Vitamin C against colds

Vitamin C against colds

C vitamin

Vitamin C , or more correctly  Ascorbic Acid , is a water-soluble molecule which performs numerous essential functions: among these it seems that the ability to prevent and reduce the  symptoms  of the  common cold has been recognized ; however, the subject is still controversial.

Vitamin   C is an enzymatic cofactor of hydroxylation and enables the formation of collagen, adrenaline and  aromatic compounds in  the liver .Vitamin C is a powerful  antioxidant  that intervenes in the cellular defense against  free radicals , promotes the reduction of folic acid  as well as the  conversion of ferrous iron (Fe²⁺) to ferric iron (Fe³⁺) . But it’s not over…

Cold Prevention

For about 50 years, the scientific community has split in two in evaluating the clinical utility of vitamin C in the treatment and prevention of the common cold. Briefly summarizing the most significant discoveries, it is possible to define that:

  • vitamin C is an essential molecule for  leukocyte  homeostasis , therefore, its deficiency would significantly affect the  immune defenses , which would be less stimulated and less active.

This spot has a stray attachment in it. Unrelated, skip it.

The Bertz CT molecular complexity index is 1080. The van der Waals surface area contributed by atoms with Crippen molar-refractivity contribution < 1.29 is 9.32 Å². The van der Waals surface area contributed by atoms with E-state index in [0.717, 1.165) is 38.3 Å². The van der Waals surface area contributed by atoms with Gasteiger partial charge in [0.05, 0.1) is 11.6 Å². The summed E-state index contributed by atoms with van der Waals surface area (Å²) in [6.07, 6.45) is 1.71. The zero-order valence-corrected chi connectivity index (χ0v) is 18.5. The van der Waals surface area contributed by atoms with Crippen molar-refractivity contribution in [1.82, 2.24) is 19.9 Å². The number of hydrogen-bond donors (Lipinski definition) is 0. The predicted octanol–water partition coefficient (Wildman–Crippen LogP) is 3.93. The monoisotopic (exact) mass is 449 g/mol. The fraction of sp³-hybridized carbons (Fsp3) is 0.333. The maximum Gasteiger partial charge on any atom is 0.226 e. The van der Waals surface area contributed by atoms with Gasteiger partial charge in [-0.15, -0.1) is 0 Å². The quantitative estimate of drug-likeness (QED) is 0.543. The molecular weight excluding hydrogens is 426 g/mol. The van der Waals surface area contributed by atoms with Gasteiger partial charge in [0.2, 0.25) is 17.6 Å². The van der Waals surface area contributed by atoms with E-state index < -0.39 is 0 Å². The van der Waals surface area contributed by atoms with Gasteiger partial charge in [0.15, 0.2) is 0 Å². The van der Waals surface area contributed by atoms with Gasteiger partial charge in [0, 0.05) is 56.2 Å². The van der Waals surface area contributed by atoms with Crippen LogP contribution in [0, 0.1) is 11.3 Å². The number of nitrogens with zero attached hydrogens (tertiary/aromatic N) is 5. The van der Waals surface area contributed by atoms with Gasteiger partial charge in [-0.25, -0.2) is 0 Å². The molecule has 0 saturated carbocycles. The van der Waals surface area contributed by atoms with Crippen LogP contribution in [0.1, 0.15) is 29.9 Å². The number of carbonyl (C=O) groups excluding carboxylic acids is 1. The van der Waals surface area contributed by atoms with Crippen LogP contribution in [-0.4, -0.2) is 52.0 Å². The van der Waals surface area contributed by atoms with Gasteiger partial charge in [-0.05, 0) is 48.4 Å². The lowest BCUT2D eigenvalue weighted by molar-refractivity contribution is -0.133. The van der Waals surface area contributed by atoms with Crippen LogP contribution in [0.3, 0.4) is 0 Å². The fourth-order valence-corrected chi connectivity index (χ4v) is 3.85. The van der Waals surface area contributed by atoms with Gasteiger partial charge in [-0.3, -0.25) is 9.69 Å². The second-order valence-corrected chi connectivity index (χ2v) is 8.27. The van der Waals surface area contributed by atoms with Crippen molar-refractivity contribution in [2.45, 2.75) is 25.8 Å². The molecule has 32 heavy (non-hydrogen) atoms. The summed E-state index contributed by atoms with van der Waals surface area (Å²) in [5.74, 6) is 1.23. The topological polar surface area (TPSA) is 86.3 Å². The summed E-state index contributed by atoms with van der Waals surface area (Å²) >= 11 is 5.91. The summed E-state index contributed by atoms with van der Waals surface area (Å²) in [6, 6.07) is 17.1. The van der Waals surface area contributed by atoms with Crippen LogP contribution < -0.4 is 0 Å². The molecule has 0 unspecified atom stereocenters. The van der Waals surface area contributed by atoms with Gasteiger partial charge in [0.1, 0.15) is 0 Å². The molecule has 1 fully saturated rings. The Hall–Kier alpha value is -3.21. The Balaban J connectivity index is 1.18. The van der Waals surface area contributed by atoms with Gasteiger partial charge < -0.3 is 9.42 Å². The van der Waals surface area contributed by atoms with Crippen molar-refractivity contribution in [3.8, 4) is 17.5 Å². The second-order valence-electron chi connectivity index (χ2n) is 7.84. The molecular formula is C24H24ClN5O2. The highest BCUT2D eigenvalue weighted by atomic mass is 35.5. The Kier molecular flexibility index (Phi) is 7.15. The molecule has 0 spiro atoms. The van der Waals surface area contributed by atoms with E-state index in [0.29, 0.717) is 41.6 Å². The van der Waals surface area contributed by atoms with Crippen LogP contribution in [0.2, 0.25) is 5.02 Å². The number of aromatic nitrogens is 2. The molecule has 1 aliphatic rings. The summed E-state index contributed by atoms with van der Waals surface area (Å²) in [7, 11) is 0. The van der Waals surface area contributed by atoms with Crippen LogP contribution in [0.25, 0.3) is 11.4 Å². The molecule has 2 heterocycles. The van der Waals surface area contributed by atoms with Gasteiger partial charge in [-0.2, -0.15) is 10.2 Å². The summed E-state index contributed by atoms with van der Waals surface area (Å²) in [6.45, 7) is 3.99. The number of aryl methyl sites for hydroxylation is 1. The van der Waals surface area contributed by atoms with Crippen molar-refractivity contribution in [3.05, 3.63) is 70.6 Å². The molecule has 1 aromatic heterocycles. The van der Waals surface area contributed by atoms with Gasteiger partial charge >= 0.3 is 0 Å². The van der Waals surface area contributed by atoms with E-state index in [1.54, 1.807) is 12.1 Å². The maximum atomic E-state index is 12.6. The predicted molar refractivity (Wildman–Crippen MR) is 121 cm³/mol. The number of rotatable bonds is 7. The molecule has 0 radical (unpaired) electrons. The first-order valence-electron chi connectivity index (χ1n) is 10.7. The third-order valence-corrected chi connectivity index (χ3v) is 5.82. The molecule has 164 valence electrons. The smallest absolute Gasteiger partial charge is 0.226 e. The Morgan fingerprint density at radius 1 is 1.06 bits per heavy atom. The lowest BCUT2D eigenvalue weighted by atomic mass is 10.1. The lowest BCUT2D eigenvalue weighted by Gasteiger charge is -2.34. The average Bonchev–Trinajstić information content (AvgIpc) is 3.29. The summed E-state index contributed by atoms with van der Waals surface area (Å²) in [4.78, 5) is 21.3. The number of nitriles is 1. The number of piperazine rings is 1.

•  some trials have shown that pharmacological administration of vitamin C can FIGHT  cold symptoms  (L. Pauling 1970) and also PREVENT its onset (H. Hemilia 1994-1995-1997).
  • through the  administration  of 1-4g/day (about 200-800% of the recommended ration), it should be possible to reduce the symptoms of the common cold by 23%, and prevent its onset in 30% of cases (above all in subjects characterized by severe oxidative stress ).

Furthermore, it is important to specify that (citation of LARN):

” At high doses of vitamin C, such as those taken for pharmacological purposes (10 or more g/day), gastrointestinal disturbances have been found, which however seem to be due more to the acidity than to the vitamin C itself, as buffered salts  no longer give the same effect. Other effects have also been found, such as increased urinary excretion of  oxalates  and the formation of  kidney stones . However, it appears that doses up to 10g/day may be considered safe (Flodin, 1988). ”

However, the use of vitamin C against colds is still the subject of numerous discussions, therefore, until a compromise is reached between therapy and the maximum recommended dose, its integrative or pharmacological abuse in the fight against symptoms and in prevention is strongly NOT RECOMMENDED of the common cold



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